Tuesday, June 27, 2006

Godot International Motorsports

As anyone who knows me reasonably well can attest, I am an ardent supporter of women in sports. I think women tend to bring an attitude towards competitive athletics that's often missing from the men's version - that is, they actually seem to enjoy it much of the time. Or at least they don't spend as much time fighting with their teammates.

I'm interested in the pioneering aspect of it, too - women competing in sports that they've traditionally been pushed away from. I mean, why is it okay for women to shoot a basketball, but throwing a baseball overhand is out of the question?

So I was enthusiastic about the opportunity to profile Erin Crocker, a race car driver trying to do for NASCAR what Danica Patrick did for Indy Car racing - attract some interest from people over and above the usual race fans. And I'd love to tell you how she rose to such a high level in the male-dominated sport, while also getting an engineering degree, and playing other sports at a high level.

I'd love to, but I can't. She wouldn't talk to me. Or, rather, her people wouldn't make her available.

In 15 years of reporting, I can think of four key interviews that got nixed. Danny Glover, Bill Clinton, (then-)San Francisco Giants Manager Dusty Baker, and Erin Crocker.

Danny Glover's plane got delayed and he barely made it to his event. President Clinton may have had some other things going on. Dusty Baker was being a schmuck. And Erin Crocker was... well, I don't really know.

But on the other hand, Danny Glover is a world-renowned actor, Bill Clinton was the leader of the proverbial Last Remaining Superpower, Dusty Baker was being a schmuck, and Erin Crocker was about to drive in two minor-league auto races in Milwaukee over the weekend.

And yet her "publicist", one Toni McCray, ran interference for her as though she was hiding Brad Pitt and Angelina Jolie from the paparazzi in Namibia. She wouldn't return my phone calls. For three weeks. She wouldn't return phone calls from the NASCAR communications staff. Even her sponsors were having trouble reaching her. (And something tells me that even if you don't want to talk to a few hundred thousand public radio listeners, you might want to talk to the people who slap the word "Cheerios" on your car.)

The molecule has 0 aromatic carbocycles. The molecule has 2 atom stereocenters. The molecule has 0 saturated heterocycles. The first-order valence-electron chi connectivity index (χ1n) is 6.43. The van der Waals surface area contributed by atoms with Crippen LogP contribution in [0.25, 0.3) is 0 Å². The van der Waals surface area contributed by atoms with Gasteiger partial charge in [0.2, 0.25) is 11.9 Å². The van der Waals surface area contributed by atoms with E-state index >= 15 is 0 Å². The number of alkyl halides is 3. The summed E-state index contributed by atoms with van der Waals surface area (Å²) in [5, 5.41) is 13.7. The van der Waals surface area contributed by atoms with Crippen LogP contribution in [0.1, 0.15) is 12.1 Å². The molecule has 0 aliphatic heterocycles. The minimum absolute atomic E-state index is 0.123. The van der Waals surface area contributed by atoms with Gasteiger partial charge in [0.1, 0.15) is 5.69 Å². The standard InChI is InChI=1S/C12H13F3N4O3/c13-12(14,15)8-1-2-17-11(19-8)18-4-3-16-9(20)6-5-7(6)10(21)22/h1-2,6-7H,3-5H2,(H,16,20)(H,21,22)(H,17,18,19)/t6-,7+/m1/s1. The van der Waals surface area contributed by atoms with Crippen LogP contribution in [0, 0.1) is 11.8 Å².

But why wouldn't you want to reach public radio listeners? If one of the side goals of having a competitive woman racecar driver (aside from, say, winning) is to get more people to watch, it seems like it'd make sense to reach out to the audience that isn't yet watching.

But I really don't know what the Crocker team's motivation was. In my one actual contact with McCray - at the time I was actually supposed to be interviewing Crocker - she said only that Crocker wasn't up to doing an interview "because the day wasn't going so well".

Like I said, I'm a strong supporter of women in sports. But it's hard to imagine Tiger Woods getting away with an excuse like that.

So I spent 18 hours at the Milwaukee Mile over two days, watching cars circle a track, gradually going deaf, leaving periodic messages on Toni McCray's voice mail, getting sunburned. And Erin Crocker never showed.

She finished 25th in the Craftsman Truck Series race on Friday, and 29th in the Busch Series race on Saturday. Which gives me some consolation, knowing that at that rate, it won't be long before reporters stop returning her "publicist's" phone calls.

1 comment:

Matthew Algeo said...

Wow. Ever since Ricky Craven lost his ride, I've had nobody to root for in Nascar--but now I have somebody to root *against*. Hope you crash Erin Crocker!